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How will the new work permit law just passed in Sweden affect foreigners?

Becky Waterton
Becky Waterton - [email protected]
How will the new work permit law just passed in Sweden affect foreigners?
Sweden's new work permit law is designed to reduce talent deportations. Photo: AP Photo/Michael Sohn/TT

The government's work permit overhaul, designed among other things, to reduce the number of talented foreign workers being deported due to minor paperwork issues, passed in Sweden's parliament on Wednesday, meaning it will come into force on June 1st.


The overhaul, which Prime Minister Magdalena Andersson announced in December shortly after she was elected, is designed to crack down on so-called kompetensutvisningar or "talent deportations" and provide a new visa for highly-educated job seekers wanting to apply for work in Sweden.

The bill will also require those seeking permits to have a signed contract from an employer, and to be able to show they are able to support any family members they bring to Sweden with them.  

What is in the proposal?

The proposal includes a new work permit for "some highly qualified individuals" to come to Sweden in order to seek work or start a business, as well as a proposal targeting talent deportations, stating that work permits do not need to be recalled in cases with "minor cases of deviation" from work permit laws, or "if revoking the work permit does not seem reasonable in light of the circumstances".

In addition to this, work permits will only be issued to applicants who already have a job contract, employers will be liable to report to authorities if the terms of employment are changed and become less favourable, and employers will be subject to fines if they do not provide written information to the Migration Agency about the applicant's terms of employment.

Furthermore, work permit holders wishing to bring family with them will need to prove that they can provide for their family members, and human trafficking laws will be altered to make it easier to prosecute people who have given false information in order to receive a work permit.


Who will be affected by the new law?

The new law will only affect non-EU citizens wishing to work in Sweden, as EU citizens in Sweden for work are issued permits under EU law, rather than Swedish law.

The law will not affect existing work permits, but could apply when existing permits expire and applicants reply for a renewal or extension.

Why were the opposition parties against the proposal?

Although the proposal is likely to be approved, this does not mean that the opposition parties were in total agreement. Over 50 motions were raised by opposition parties in response to the proposal, all of which have been rejected.

These included suggestions from the Moderates, the Sweden Democrats and the Christian Democrats advocating for a minimum salary requirement, meaning that applicants would need to earn above a certain amount in order to qualify for a work permit.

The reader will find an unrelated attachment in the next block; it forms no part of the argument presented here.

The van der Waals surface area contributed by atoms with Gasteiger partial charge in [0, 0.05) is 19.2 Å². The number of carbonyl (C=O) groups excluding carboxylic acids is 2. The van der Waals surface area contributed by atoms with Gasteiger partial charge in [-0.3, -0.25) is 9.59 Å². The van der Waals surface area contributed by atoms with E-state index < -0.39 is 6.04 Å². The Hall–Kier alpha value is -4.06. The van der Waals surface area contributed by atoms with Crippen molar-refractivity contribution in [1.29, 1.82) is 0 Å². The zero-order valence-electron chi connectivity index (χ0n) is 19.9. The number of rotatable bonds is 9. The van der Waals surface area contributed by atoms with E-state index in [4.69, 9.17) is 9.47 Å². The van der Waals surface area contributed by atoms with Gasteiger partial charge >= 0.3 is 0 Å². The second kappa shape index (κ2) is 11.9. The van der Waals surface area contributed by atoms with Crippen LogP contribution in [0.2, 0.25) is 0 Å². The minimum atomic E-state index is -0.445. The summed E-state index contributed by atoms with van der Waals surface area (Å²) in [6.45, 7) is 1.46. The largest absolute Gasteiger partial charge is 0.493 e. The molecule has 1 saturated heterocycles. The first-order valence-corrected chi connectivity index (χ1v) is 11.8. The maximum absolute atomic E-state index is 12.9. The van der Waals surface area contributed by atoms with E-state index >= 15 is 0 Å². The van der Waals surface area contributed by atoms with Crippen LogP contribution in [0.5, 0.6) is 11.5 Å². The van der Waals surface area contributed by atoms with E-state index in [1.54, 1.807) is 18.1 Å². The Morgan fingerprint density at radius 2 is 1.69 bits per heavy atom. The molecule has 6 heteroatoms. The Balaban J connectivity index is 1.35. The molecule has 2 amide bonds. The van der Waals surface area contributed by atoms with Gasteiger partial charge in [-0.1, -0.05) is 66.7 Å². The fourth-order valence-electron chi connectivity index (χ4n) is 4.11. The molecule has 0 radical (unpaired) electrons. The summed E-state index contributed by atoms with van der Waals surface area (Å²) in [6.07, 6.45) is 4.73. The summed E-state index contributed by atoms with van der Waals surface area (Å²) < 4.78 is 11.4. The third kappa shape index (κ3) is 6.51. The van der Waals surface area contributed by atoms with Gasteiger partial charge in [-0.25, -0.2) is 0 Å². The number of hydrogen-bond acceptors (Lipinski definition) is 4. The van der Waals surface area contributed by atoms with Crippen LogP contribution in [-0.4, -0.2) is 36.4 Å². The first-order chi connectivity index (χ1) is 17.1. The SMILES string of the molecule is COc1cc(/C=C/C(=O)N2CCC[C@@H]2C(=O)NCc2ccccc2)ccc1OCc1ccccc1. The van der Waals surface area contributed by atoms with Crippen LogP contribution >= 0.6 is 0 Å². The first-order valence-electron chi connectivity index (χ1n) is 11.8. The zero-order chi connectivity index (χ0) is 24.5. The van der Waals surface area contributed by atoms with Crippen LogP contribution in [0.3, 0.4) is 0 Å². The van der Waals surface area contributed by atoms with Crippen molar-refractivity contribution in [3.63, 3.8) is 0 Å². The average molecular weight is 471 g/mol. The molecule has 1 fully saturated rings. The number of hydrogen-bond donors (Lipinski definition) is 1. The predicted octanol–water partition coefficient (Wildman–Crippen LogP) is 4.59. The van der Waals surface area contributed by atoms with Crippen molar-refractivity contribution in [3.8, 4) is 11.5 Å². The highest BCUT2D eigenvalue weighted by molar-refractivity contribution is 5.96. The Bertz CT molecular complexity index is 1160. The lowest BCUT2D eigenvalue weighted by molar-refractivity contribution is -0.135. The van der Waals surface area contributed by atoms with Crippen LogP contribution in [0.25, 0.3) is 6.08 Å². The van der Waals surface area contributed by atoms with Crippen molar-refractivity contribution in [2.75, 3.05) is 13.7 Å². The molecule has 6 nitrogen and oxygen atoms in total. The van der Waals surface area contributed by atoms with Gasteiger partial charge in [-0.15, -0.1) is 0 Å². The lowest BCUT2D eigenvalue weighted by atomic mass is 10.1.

Under current rules, applicants only need to earn a minimum of 13,000 kronor per month in order to fulfil legal criteria for having enough money to support themselves. The Moderates believe this amount should be around 27,500 kronor per month, or around 85 percent of the average Swedish salary (32,000 kronor per month).

The Christian Democrats believe this lower limit should be 35,000 kronor - previously, they had stated 30,000 kronor was sufficient - with exceptions for lower-paid professions - such as nurses and other healthcare personnel - requiring foreign labour.


What will happen now?

The law is proposed to go into effect on June 1st, 2022. Before this date, work permits will continue to be issued under the current rules.

Depending on what happens in September's election, a new government could decide to implement further reforms, which, if approved, would be unlikely to come into effect before 2023.

Will this actually help prevent talent deportations?

According to Amelie Berg, senior legal adviser at the Confederation for Swedish Enterprise, specialising in the labour market and work environment law, it will.

"We've noted that 'talent deportations' already began to diminish a few years ago, primarily due to several new rulings from the Migration Court of Appeal," she told The Local.

"This has led to a more permissive application of the requirements. We still welcome the proposals and our assessment is that they will further reduce the risk of unjust deportations, especially in combination with each other."

However, the proposal is far from perfect. "We advocate a well-functioning system for labour migration and burdensome regulations putting excessive demands on either companies or employees, which in practice are difficult to meet, are not a part of that,” Berg said.

One example of this is the new requirement that permit applicants must have a signed contract before they can apply for a work permit.

"We believe that the requirement to provide a signed employment contract ahead of actually applying for a work permit will be both practically difficult and not in line with neither regular procedures nor legal requirements when hiring,” she said.

The proposal that work permit holders must be able to provide for any family members wishing to join them in Sweden may also cause issues. "The new requirement regarding the demand that labour migrants who bring their family must show that they can provide for the family's livelihood is unclear and may be difficult to meet for many labour migrants," Berg said.


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matiasjavierdm 2022/04/20 19:56
is there any significant change for people that are looking to apply for permanent residence after June?

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